Inter-relações fogo – vegetação – atmosfera: entender os processos para prever os regimes de fogos rurais em Portugal (FLAIR)
According to the official data provided by the National Forest Authority (Autoridade Florestal Nacional, AFN), during 1980-2006 over 3 million hectares (equivalent to almost 3/5 of the forested surface) have burned in Portugal, of which the impressive amount of 920 thousand hectares (about 10% of the territory) concentrates in the 3-year period of 2003-2005 [PER06, CAL08].
Wildfires in Portugal affect a variety of vegetation types and have dramatic impacts at the ecological and economical levels. For instance, fires are the major limiting factor of forest as an economic activity. The majority of fire events are human caused (both negligence and arson) and have intricate effects on vegetation due to the complexity of landscape structures and because of the distinct responses of vegetation to the different fire regimes [NUN05].
The time series of burned area presents a highly inter-annual variability, ranging from values as low as 22 (30) thousand hectares in 1988 (1997) up to the outstanding amounts of 420 (330) thousand hectares in 2003 (2005). The large spatial and temporal variability is generally associated to natural conditions, e.g. the morphology of the landscape, the land cover and the vegetation as well as to meteorological factors that have a determinant role in fire behaviour, especially in the case of large wildfires [PEM05].
There is also a long-term increase in both the extent and severity of wildfires which is generally attributed to the demographic and socio-economic changes that took place in the rural areas of the country and have affected land use and land cover, as well as to climate change that has increased the likelihood of occurrence of weather patterns favouring the onset and spread of wildfires [TRI06].
Considerable effort has been spent in the last years to better understand the regime of wildfires in Portugal. Special attention has been naturally devoted to the ways land and atmosphere affect wildfire activity and the question about which of the two factors plays the main role is still a matter of debate. On the one hand, fire regimes depend on the type of land-use and land-cover, some of them leading to preferential spatial patterns of fire occurrence; fire events may in turn lead to reduced vegetation growth and to a decrease of fire events. On the other hand, temperature and precipitation regimes during the spring that precedes the fire season may induce stress conditions in vegetation cover [GOU09] making it prone to burn, especially if, during the fire season, there is the establishment of atmospheric circulation patterns which induce extremely hot and dry spells over western Iberia (even of shortduration) that favour the ignition and spreading of fires [DAC07].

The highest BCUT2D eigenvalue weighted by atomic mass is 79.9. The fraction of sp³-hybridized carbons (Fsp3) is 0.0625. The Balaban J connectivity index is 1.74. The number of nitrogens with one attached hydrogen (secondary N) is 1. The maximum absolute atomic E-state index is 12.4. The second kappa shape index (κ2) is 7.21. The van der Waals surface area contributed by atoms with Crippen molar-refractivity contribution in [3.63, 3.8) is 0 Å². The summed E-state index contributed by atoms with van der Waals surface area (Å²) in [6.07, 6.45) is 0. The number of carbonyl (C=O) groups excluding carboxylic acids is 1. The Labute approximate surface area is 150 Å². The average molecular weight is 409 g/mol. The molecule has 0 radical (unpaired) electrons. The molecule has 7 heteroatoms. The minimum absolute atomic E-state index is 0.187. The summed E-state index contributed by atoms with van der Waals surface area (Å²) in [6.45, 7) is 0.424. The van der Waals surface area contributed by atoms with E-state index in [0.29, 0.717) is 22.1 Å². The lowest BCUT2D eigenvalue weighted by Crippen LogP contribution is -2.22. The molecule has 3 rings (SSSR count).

Disentangling the roles of land and atmosphere is a very complex task and it is likely that the relative importance of these two factors depends on the temporal and/or spatial scales adopted when analyzing the fire regimes. Climate and associated weather patterns, namely extreme events, affects fire ignition; climate also affects vegetation stress [GOU08, LIB06] which in turn is related to the type of fire regime. Vegetation recovery affects fire regimes and is also conditioned by weather events [PEJ08] that in turn determine climate. Fire regimes appear therefore as resulting from a number of interacting factors, with spatio-temporal scales of their own. Interacting factors also evolve in time because of changes in both land cover and climate.
Fire regimes have to be analysed in a synergic way, by looking at fire, land and atmosphere as an integrated system. This is the novelty of the present project since to our knowledge no attempt has been made to undertake a systematic study of this type in Portugal. In order to properly achieve this goal, the Project relies on Research Teams that have been working together on the subjects of fire, vegetation and atmosphere in the last 15 years [PEJ94, DAC98].
First, the major characteristics of fire will be assessed based on statistics of active fires and fire scars as derived from a variety of datasets relying on both in situ observations and satellite imagery. A variety of meteorological data (observations, analyses and climate scenarios) will then be used to uncover relationships between weather conditions and fire regimes as well as to assess the impact of meteorological factors on vegetation stress (recovery) prior to (after) fire events. Finally an integrated analysis will be undertaken based on present climate scenarios, which will be used to anticipate fire regimes for a variety of scenarios of climate change.
Wildfire activity in Portugal has turned into a very serious problem that is likely to develop into an even more serious one in the decades to come. Results from such an integrated project would be an invaluable guidance to firemen, forest managers, policy makers, researchers and to those having to deal with the problem of forest fires in Portugal.
Fundação da Faculdade de Ciências (FFC/FC/UL)